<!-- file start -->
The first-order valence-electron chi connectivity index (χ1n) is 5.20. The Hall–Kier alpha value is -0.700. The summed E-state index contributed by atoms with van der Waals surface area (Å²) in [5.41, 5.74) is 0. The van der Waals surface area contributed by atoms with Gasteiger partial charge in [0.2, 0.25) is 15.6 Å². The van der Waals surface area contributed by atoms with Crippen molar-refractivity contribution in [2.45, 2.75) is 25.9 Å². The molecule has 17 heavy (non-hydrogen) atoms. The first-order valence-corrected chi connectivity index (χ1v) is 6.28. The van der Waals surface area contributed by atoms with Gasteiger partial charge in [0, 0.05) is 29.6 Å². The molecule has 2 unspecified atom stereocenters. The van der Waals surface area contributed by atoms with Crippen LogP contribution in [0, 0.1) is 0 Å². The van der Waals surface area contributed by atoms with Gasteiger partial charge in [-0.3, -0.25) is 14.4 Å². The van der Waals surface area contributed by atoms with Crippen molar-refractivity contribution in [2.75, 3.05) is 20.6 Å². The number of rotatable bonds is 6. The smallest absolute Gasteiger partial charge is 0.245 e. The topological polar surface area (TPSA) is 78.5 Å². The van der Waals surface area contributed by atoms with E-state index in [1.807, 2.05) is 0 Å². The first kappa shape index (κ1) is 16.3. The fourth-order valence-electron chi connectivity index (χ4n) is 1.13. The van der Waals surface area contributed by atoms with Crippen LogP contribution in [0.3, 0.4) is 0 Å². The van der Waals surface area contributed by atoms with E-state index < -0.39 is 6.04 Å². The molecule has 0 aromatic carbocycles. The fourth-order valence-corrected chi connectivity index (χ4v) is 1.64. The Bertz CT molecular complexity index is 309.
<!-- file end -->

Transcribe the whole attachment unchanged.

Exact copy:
The first-order valence-electron chi connectivity index (χ1n) is 5.20. The Hall–Kier alpha value is -0.700. The summed E-state index contributed by atoms with van der Waals surface area (Å²) in [5.41, 5.74) is 0. The van der Waals surface area contributed by atoms with Gasteiger partial charge in [0.2, 0.25) is 15.6 Å². The van der Waals surface area contributed by atoms with Crippen molar-refractivity contribution in [2.45, 2.75) is 25.9 Å². The molecule has 17 heavy (non-hydrogen) atoms. The first-order valence-corrected chi connectivity index (χ1v) is 6.28. The van der Waals surface area contributed by atoms with Gasteiger partial charge in [0, 0.05) is 29.6 Å². The molecule has 2 unspecified atom stereocenters. The van der Waals surface area contributed by atoms with Crippen LogP contribution in [0, 0.1) is 0 Å². The van der Waals surface area contributed by atoms with Gasteiger partial charge in [-0.3, -0.25) is 14.4 Å². The van der Waals surface area contributed by atoms with Crippen molar-refractivity contribution in [2.75, 3.05) is 20.6 Å². The number of rotatable bonds is 6. The smallest absolute Gasteiger partial charge is 0.245 e. The topological polar surface area (TPSA) is 78.5 Å². The van der Waals surface area contributed by atoms with E-state index in [1.807, 2.05) is 0 Å². The first kappa shape index (κ1) is 16.3. The fourth-order valence-electron chi connectivity index (χ4n) is 1.13. The van der Waals surface area contributed by atoms with Crippen LogP contribution in [0.3, 0.4) is 0 Å². The van der Waals surface area contributed by atoms with E-state index < -0.39 is 6.04 Å². The molecule has 0 aromatic carbocycles. The fourth-order valence-corrected chi connectivity index (χ4v) is 1.64. The Bertz CT molecular complexity index is 309.